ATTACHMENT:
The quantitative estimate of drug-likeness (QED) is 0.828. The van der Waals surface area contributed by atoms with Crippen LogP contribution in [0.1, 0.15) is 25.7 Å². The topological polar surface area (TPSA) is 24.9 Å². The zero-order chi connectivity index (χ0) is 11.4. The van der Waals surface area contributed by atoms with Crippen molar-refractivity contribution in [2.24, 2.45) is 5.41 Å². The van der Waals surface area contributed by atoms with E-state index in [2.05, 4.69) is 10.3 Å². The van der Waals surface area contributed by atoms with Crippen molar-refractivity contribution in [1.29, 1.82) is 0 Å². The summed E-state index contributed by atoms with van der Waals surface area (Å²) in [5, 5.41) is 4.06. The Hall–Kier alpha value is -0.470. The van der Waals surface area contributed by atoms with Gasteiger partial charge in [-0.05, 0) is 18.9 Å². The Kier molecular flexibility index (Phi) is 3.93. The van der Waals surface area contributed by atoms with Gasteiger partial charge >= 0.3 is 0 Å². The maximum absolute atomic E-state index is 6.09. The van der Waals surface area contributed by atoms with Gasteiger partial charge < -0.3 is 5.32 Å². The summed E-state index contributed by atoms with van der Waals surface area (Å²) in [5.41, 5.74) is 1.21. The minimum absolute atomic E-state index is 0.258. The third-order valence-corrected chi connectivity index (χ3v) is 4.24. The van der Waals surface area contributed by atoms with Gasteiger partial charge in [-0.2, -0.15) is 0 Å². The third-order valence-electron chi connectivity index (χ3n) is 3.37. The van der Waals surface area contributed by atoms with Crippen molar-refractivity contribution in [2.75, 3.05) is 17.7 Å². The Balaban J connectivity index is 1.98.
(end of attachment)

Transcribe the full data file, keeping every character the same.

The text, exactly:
The quantitative estimate of drug-likeness (QED) is 0.828. The van der Waals surface area contributed by atoms with Crippen LogP contribution in [0.1, 0.15) is 25.7 Å². The topological polar surface area (TPSA) is 24.9 Å². The zero-order chi connectivity index (χ0) is 11.4. The van der Waals surface area contributed by atoms with Crippen molar-refractivity contribution in [2.24, 2.45) is 5.41 Å². The van der Waals surface area contributed by atoms with E-state index in [2.05, 4.69) is 10.3 Å². The van der Waals surface area contributed by atoms with Crippen molar-refractivity contribution in [1.29, 1.82) is 0 Å². The summed E-state index contributed by atoms with van der Waals surface area (Å²) in [5, 5.41) is 4.06. The Hall–Kier alpha value is -0.470. The van der Waals surface area contributed by atoms with Gasteiger partial charge in [-0.05, 0) is 18.9 Å². The Kier molecular flexibility index (Phi) is 3.93. The van der Waals surface area contributed by atoms with Gasteiger partial charge >= 0.3 is 0 Å². The maximum absolute atomic E-state index is 6.09. The van der Waals surface area contributed by atoms with Gasteiger partial charge < -0.3 is 5.32 Å². The summed E-state index contributed by atoms with van der Waals surface area (Å²) in [5.41, 5.74) is 1.21. The minimum absolute atomic E-state index is 0.258. The third-order valence-corrected chi connectivity index (χ3v) is 4.24. The van der Waals surface area contributed by atoms with Gasteiger partial charge in [-0.2, -0.15) is 0 Å². The third-order valence-electron chi connectivity index (χ3n) is 3.37. The van der Waals surface area contributed by atoms with Crippen molar-refractivity contribution in [2.75, 3.05) is 17.7 Å². The Balaban J connectivity index is 1.98.